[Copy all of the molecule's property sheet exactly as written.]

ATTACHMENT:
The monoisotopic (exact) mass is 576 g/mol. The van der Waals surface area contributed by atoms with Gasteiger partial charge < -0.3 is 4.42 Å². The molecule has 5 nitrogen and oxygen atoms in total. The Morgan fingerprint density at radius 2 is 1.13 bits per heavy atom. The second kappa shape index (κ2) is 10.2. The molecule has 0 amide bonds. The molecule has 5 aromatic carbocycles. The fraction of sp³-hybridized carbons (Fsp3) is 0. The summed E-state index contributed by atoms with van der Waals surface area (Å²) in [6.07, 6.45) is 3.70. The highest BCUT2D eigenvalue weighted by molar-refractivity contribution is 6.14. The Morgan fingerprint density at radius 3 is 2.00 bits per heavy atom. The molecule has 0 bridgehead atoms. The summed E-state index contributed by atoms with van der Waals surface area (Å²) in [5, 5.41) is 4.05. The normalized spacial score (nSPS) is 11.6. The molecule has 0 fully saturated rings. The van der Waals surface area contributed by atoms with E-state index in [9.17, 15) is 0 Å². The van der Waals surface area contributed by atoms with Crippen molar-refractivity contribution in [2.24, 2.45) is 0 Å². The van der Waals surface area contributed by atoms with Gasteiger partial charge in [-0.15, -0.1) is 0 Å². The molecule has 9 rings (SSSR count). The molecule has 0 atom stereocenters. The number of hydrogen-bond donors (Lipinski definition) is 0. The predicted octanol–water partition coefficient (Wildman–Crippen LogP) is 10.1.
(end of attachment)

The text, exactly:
The monoisotopic (exact) mass is 576 g/mol. The van der Waals surface area contributed by atoms with Gasteiger partial charge < -0.3 is 4.42 Å². The molecule has 5 nitrogen and oxygen atoms in total. The Morgan fingerprint density at radius 2 is 1.13 bits per heavy atom. The second kappa shape index (κ2) is 10.2. The molecule has 0 amide bonds. The molecule has 5 aromatic carbocycles. The fraction of sp³-hybridized carbons (Fsp3) is 0. The summed E-state index contributed by atoms with van der Waals surface area (Å²) in [6.07, 6.45) is 3.70. The highest BCUT2D eigenvalue weighted by molar-refractivity contribution is 6.14. The Morgan fingerprint density at radius 3 is 2.00 bits per heavy atom. The molecule has 0 bridgehead atoms. The summed E-state index contributed by atoms with van der Waals surface area (Å²) in [5, 5.41) is 4.05. The normalized spacial score (nSPS) is 11.6. The molecule has 0 fully saturated rings. The van der Waals surface area contributed by atoms with E-state index in [9.17, 15) is 0 Å². The van der Waals surface area contributed by atoms with Crippen molar-refractivity contribution in [2.24, 2.45) is 0 Å². The van der Waals surface area contributed by atoms with Gasteiger partial charge in [-0.15, -0.1) is 0 Å². The molecule has 9 rings (SSSR count). The molecule has 0 atom stereocenters. The number of hydrogen-bond donors (Lipinski definition) is 0. The predicted octanol–water partition coefficient (Wildman–Crippen LogP) is 10.1.